Katherine Newman

Katherine Newman was a panelist for the Forum’s discussions on Life Experiences and Income Inequality in the U.S.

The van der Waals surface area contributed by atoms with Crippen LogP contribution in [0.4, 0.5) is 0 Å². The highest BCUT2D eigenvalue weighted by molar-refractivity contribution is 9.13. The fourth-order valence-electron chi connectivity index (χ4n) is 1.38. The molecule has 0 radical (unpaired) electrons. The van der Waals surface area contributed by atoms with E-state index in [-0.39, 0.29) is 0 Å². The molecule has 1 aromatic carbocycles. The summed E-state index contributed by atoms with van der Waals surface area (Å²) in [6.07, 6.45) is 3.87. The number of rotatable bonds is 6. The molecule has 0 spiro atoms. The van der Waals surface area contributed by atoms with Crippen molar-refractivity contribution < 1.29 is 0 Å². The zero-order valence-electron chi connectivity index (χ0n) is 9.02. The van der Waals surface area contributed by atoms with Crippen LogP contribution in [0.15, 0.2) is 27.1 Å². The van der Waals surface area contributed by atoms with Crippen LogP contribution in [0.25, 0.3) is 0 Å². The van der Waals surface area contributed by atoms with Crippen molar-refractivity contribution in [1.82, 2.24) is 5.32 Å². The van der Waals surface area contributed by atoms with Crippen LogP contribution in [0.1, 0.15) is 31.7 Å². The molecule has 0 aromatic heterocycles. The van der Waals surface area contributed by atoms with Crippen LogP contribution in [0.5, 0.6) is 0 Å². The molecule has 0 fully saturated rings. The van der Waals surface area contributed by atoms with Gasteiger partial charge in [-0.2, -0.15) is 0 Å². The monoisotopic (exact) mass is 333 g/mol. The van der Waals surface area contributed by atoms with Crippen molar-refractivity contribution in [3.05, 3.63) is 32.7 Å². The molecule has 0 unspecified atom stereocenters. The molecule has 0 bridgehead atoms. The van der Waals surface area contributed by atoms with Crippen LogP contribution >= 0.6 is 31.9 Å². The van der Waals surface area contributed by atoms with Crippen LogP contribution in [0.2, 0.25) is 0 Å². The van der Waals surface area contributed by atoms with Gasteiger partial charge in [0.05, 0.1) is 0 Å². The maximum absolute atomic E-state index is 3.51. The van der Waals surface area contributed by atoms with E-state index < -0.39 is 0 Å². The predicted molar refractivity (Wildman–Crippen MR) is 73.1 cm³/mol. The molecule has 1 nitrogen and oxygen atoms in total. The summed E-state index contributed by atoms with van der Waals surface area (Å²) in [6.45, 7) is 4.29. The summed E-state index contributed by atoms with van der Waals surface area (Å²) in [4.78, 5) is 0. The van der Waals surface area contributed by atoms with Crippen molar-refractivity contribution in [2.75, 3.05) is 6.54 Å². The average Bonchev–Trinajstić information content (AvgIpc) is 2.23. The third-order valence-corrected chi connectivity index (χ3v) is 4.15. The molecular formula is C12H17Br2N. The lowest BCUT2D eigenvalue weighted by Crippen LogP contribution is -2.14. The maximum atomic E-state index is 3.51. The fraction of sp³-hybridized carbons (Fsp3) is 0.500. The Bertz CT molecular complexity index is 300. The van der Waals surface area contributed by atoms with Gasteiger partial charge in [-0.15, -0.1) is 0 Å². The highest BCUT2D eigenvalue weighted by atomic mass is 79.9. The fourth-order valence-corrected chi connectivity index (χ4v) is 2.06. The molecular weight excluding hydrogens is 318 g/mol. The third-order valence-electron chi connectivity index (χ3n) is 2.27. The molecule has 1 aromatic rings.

Katherine S. Newman is the Senior Vice President for Academic Affairs, Student Affairs and International Relations for the University of Massachusetts system office in Boston. She previously served as the Provost of the Amherst campus from 2014-17. Dr. Newman is a native Californian. She completed her undergraduate degree in Philosophy and Sociology at the University of California, San Diego in 1975, where she was elected the salutatorian of her graduating class. In her years as an undergraduate, she became interested in American Sign Language and joined a special research lab investigating the linguistic and psychological properties of this visual language at the Salk Institute in La Jolla. It was this interest in language and culture that led her to the Language-Behavior Research Laboratory in the Department of Anthropology at the University of California at Berkeley. She completed her Ph.D. in 1979 and began her teaching career in then newly-formed PhD program in Jurisprudence and Social Policy in UC Berkeley’s Law School, Boalt Hall. Joining a faculty in one of California’s leading law schools provided an opportunity to learn about the culture of professional training and the importance of research in the public interest. It was during this time that she launched one of her main lines of research on the impact of economic downturns, the subject of her second book, Falling From Grace: The Impact of Downward Mobility on the American Middle Class. In 1981, Dr. Newman moved east to join the Department of Anthropology at Columbia University where she was tenured in 1989. She spent 16 years at Columbia and published a number of books focusing on poverty including No Shame in My Game: The Working Poor in the Inner City, which received the Robert F. Kennedy Book Award and the Sidney Hillman Prize. Her research was supported by the National Science Foundation, the Russell Sage Foundation, Rockefeller and the WT Grant Foundations. Columbia also provided an opportunity to engage in faculty governance. Dr. Newman was one of the founders of the newly formed Faculty of the Arts and Sciences and served as its Chair. After a year’s fellowship at the Russell Sage Foundation, she moved to Harvard University’s Kennedy School of Government in 1996 to join a remarkable group of scholars interested in problems of poverty. Together with colleagues in the Departments of Politics, Economics, and Sociology, Newman founded the Multi-Disciplinary Program on Inequality and Social Policy, which was supported for a decade by a the National Science Foundation and hosted a national research network on inequality. In 2000, Dr. Newman became the founding Dean of Social Science of the newly formed Radcliffe Institute for Advanced Study at Harvard. During this same period, she launched a project with her doctoral students on rampages shootings, a problem that exploded into national awareness with the tragedy at Columbine. Rampage: The Social Roots of School Shootings was the volume that resulted from this two year study, begun at the request of Congress. Princeton University’s Woodrow Wilson School and Department of Sociology was her home from 2004-2010. During this time period, Dr. Newman created a second social policy program, this time including social psychology and decision science as well as political science, economics and sociology. She brought the domestic network on inequality to Princeton and enlarged it to include scholars in Ireland, England, Spain, Germany, the Netherlands, Italy, Norway, Denmark, Sweden, India, China, Japan and South Korea. Given her increasing interests in international problems, Dr. Newman became the Director of Princeton’s Institute for International and Regional Studies and expanded its “Global Seminar” program for undergraduates. In 2010, Dr. Newman became the James Knapp Dean of the Arts and Sciences at Johns Hopkins University, responsible for 22 academic departments and 10 interdisciplinary programs at the doctoral and bachelor’s degree level. She also supervised the Advanced Academic Programs division, 18 master’s degrees with an active online presence all over the world. She increased dramatically the contribution of the Arts and Sciences to undergraduate financial aid, boosted the graduate student stipend to competitive levels, created a new sabbatical system that incentivized additional concentration on undergraduate education while doubling paid leave for the faculty, and created the “Academy at Hopkins,” an institute for advanced study for the retired faculty. Throughout her career, whether as a full time faculty member or an academic leader, she has remained an active scholar, completing fourteen books and five edited volumes dwelling both on issues of poverty and policy (for example, her 2011 book Taxing the Poor: Doing Damage to the Truly Disadvantaged) and international topics (including her 2014 book After Freedom: The Rise of the Post-Apartheid Generation in Democratic South Africa). Her most recent book, Reskilling America, focuses on the importance of technical education and apprenticeship as a pathway to good jobs and was published in 2016. Her next volume, on inequality in retirement, focuses on the dismantling of the American pension system and will be published in January of 2019. Dr. Newman is married to Paul Attewell, Distinguished Professor of Sociology at the Graduate Center of the City University of New York. They have two grown children, Steven Attewell, a historian at the Murphy Institute for Labor Studies at the City University of New York, and David Attewell, a doctoral student in comparative politics at the University of North Carolina, Chapel Hill.